IN ONE of the most controversial British Record Fish Committee meeting of recent times, two of the biggest claims - for record carp and trout - were rejected on the grounds they were regarded as cultivated fish!

The claim for the record carp known as Big Rig at 69 lb 3oz from RH Fisheries’ The Avenue in Shropshire was made by Tom Doherty. The fish was later caught at an even bigger weight.

And the rainbow trout record claim of 34 lb 12 oz from Glasgow’s Micky Mitchell was rejected also on the grounds that it should be regarded as a cultivated fish – despite him catching it on maggots in the wild and having a policeman witness it.

The committee concluded that the carp had been deliberately grown to around the record weight in a stock pond before being released into the Avenue Lake where it was caught shortly after.

The record trout that wasn’t accepted as a record.

British Record Fish Committee views

BRFC secretary Nick Simmonds of the Angling Trust said: “The fish was regarded as artificially grown to record size, before being released into the fishery and as such wasn’t considered as a valid claim on the record which isn’t for cultivated fish.

“We have however included it in our list of ‘Top 50’ specimens of each species reported in the media and recorded on our website. There is little prospect that we will ever have a cultivated carp record though.

“The committee used to run a list of best cultivated game fish but we stopped this in 2014 as we didn’t want to be seen to be encouraging the cultivation of fish to ever bigger sizes,” he concluded.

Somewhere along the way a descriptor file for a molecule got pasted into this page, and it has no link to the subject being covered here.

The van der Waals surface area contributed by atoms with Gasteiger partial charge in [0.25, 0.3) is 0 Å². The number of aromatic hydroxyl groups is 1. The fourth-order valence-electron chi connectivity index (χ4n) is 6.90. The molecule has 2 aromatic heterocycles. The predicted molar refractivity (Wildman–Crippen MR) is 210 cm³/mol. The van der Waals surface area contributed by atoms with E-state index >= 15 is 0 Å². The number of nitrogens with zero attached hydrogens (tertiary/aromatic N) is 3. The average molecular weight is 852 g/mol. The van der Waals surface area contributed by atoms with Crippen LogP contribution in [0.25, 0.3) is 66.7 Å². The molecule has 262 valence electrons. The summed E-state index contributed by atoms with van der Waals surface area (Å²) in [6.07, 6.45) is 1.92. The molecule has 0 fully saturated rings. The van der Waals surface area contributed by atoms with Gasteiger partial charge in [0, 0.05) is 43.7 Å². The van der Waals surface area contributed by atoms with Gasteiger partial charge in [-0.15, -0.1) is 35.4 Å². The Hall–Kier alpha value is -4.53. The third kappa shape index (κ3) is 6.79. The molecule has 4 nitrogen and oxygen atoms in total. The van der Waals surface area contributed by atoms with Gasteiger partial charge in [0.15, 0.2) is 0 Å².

Fishery owner Rob Hales’ views

Fishery owner Rob Hales told Angler’s Mail: “To be honest the decision wasn’t totally unexpected although personally I think the Committee is naive and behind the times.

“What counts as a naturally grown fish in the modern era when anglers are piling in pellets and boilies on commercial fisheries and syndicate waters and owners also feed up the fish?

“You can’t force a fish to feed, and they put on weight differently. I bought a few fish in the 40 lb range to grow on and this was the only one to really pack on the weight.

“We have bred from the fish and will be taking out the fry which are now around 10 oz in February.

“Although it is disappointing to not be granted the record, all the publicity has been great for business and our fish sales have rocketed,” he exclaimed.

Former record carp title holder Lee Jackson observed: “It is an understandable decision but at the end of the day it’s the biggest carp ever caught on rod and line and deserves that recognition.”

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